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California Assembly Committee Passes Bill for Groundwater Legislation

On April 30th, 2014, by a vote of 9-5, the California Legislature Assembly Committee on Water, Parks, and Wildlife amended and passed AB 1739, a bill that establishes a statutory definition of groundwater management, enhance minimum requirements for local groundwater management plans, and outline specific processes for enacting that management.

The amended version of the bill seeks to provide a pathway to regulating the use of underground water and preventing its overdraft. This bill has 9 provisions that can be summarized into the following items:

  1. Makes groundwater to sustainability a priority and the sustainability levels to be determined by the Department of Water Resources (DWR).
  2. Requires the creation of a sustainable groundwater management plan (SGMP) by January 1, 2020, which should be adopted in each Priority Basin by an overlying groundwater management agency (GMA) and updated every five years.
  3. Requires SGMPs covering different portions of a groundwater basin not to interfere with each other.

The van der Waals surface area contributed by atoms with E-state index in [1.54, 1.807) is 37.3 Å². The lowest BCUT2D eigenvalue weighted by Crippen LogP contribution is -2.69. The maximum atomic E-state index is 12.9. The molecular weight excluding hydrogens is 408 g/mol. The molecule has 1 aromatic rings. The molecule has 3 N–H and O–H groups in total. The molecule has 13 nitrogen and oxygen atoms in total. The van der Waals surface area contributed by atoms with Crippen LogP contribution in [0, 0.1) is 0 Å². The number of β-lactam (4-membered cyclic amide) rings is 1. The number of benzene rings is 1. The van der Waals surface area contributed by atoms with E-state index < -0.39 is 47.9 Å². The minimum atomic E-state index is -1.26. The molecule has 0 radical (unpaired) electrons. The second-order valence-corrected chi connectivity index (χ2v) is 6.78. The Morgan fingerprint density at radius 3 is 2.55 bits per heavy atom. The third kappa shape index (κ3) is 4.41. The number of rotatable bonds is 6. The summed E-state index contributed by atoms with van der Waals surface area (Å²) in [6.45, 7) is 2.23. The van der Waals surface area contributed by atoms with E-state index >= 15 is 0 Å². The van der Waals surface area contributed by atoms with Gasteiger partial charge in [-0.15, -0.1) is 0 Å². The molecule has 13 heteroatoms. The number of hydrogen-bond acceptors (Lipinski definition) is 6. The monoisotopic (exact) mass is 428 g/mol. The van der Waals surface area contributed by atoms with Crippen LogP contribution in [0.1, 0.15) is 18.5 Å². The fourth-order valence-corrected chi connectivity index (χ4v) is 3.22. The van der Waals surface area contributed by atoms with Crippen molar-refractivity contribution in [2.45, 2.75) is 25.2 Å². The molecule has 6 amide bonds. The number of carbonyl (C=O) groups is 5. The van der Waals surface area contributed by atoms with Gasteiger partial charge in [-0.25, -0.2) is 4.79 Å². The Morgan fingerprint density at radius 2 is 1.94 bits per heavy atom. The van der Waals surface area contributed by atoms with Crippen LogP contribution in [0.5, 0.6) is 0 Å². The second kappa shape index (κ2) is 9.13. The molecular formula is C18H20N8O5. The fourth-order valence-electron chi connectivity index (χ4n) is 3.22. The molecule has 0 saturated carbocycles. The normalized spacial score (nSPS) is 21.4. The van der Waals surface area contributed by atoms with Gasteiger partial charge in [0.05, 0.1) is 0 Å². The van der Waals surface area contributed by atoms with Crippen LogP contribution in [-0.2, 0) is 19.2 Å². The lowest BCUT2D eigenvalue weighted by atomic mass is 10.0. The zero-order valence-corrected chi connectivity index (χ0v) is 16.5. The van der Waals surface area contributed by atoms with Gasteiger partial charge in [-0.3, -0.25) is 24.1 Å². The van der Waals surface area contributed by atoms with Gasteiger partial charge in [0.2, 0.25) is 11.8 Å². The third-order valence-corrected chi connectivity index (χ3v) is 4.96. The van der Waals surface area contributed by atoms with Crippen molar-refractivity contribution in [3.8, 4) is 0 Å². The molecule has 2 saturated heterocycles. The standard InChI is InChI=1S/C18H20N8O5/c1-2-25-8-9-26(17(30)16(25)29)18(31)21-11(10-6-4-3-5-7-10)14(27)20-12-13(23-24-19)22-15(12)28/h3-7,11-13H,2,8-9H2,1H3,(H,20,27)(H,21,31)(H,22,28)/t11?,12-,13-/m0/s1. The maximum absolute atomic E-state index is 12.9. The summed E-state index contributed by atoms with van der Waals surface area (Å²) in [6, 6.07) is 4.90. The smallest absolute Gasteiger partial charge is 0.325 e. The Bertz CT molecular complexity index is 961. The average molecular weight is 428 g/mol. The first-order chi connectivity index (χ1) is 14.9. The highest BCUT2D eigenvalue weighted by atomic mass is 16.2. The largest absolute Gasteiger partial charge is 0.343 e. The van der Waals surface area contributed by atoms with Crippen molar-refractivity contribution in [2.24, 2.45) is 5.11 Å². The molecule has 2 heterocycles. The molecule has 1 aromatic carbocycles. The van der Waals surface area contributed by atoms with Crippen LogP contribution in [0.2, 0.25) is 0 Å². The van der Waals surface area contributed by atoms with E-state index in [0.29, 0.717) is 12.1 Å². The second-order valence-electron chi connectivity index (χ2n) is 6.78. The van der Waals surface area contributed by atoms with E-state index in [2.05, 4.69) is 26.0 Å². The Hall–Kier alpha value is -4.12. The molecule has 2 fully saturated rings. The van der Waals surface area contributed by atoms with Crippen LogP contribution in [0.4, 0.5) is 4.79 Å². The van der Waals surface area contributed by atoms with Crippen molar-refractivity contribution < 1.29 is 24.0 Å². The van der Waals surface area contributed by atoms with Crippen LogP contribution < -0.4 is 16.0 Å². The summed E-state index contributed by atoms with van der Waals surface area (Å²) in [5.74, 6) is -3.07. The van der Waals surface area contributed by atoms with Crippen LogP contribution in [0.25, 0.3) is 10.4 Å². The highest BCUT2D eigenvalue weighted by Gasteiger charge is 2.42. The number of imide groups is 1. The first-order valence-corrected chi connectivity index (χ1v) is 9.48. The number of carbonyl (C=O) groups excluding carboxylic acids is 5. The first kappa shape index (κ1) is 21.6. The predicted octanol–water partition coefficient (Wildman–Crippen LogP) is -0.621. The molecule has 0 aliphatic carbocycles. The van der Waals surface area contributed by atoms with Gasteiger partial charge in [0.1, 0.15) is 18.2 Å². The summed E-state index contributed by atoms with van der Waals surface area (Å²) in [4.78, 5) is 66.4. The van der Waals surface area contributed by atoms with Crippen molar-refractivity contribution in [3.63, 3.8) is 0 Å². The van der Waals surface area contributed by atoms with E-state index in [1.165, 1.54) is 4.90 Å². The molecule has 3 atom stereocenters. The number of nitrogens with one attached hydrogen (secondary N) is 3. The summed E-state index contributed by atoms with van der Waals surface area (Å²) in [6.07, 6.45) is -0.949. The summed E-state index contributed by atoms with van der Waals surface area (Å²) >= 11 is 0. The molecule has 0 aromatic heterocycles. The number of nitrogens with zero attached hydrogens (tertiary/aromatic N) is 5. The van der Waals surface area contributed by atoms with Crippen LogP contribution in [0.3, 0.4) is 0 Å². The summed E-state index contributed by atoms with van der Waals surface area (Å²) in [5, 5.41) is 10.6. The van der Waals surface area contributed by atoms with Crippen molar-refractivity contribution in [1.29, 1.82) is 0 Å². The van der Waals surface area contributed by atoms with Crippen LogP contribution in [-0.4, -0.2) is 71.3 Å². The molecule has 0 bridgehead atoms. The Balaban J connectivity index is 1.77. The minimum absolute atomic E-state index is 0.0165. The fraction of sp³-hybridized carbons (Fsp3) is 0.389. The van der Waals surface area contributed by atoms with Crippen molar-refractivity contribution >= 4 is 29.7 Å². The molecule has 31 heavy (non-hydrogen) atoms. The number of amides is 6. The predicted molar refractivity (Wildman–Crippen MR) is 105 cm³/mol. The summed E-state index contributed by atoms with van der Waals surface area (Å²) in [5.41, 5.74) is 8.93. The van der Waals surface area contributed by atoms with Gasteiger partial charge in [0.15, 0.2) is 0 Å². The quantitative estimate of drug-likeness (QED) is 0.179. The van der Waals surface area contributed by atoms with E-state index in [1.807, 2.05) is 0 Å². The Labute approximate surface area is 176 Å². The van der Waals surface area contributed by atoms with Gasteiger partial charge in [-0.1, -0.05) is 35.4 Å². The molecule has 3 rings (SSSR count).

4. Empowers GMAs to the ability to engage in the activities necessary for managing groundwater. 

AB 1739 was introduced by Assembly Member Roger Dickinson (D-Sacramento) in order to address the groundwater overdraft and encourage action at the local level. Association of California Water Agencies Senior Legislative Advocate Whitnie Wiley said that “AB 1739 is a work in progress. We expect to continue to work with the Assembly member and other stakeholders as the bill moves forward.”

AB 1739 along with SB 1168 are two of the current bills in the legislature that address the issue of groundwater management. SB 1168 was heard in the Senate Committee of Natural Resources and Water on April 22, 2014.

Groundwater is increasingly becoming a part of the water policy dialog in California. The Department of Water Resources recently released a report documenting levels of groundwater decline which the department attributes to inadequate monitoring and regulation.

Written by Stratecon Staff